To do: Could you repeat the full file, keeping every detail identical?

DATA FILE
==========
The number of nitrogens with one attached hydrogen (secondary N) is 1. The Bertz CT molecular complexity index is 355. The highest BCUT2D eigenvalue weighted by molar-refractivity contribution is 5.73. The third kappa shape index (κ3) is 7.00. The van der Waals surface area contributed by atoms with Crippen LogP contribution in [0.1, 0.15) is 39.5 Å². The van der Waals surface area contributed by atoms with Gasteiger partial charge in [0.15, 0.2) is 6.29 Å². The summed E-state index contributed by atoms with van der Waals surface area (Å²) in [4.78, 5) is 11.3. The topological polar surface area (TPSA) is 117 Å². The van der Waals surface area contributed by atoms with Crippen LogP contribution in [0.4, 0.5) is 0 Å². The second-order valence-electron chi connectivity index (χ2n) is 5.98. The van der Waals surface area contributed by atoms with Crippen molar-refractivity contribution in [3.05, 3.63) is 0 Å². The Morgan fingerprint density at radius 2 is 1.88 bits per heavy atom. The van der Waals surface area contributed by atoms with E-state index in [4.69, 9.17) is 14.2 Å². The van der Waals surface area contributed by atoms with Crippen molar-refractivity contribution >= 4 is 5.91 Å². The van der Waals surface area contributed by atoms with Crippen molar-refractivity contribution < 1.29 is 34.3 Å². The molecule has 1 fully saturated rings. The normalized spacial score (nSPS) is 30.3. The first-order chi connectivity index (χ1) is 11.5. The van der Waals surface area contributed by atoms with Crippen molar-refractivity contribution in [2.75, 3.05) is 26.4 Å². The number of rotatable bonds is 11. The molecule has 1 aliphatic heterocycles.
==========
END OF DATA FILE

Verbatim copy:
The number of nitrogens with one attached hydrogen (secondary N) is 1. The Bertz CT molecular complexity index is 355. The highest BCUT2D eigenvalue weighted by molar-refractivity contribution is 5.73. The third kappa shape index (κ3) is 7.00. The van der Waals surface area contributed by atoms with Crippen LogP contribution in [0.1, 0.15) is 39.5 Å². The van der Waals surface area contributed by atoms with Gasteiger partial charge in [0.15, 0.2) is 6.29 Å². The summed E-state index contributed by atoms with van der Waals surface area (Å²) in [4.78, 5) is 11.3. The topological polar surface area (TPSA) is 117 Å². The van der Waals surface area contributed by atoms with Crippen LogP contribution in [0.4, 0.5) is 0 Å². The second-order valence-electron chi connectivity index (χ2n) is 5.98. The van der Waals surface area contributed by atoms with Crippen molar-refractivity contribution in [3.05, 3.63) is 0 Å². The Morgan fingerprint density at radius 2 is 1.88 bits per heavy atom. The van der Waals surface area contributed by atoms with E-state index in [4.69, 9.17) is 14.2 Å². The van der Waals surface area contributed by atoms with Crippen molar-refractivity contribution >= 4 is 5.91 Å². The van der Waals surface area contributed by atoms with Crippen molar-refractivity contribution < 1.29 is 34.3 Å². The molecule has 1 fully saturated rings. The normalized spacial score (nSPS) is 30.3. The first-order chi connectivity index (χ1) is 11.5. The van der Waals surface area contributed by atoms with Crippen molar-refractivity contribution in [2.75, 3.05) is 26.4 Å². The number of rotatable bonds is 11. The molecule has 1 aliphatic heterocycles.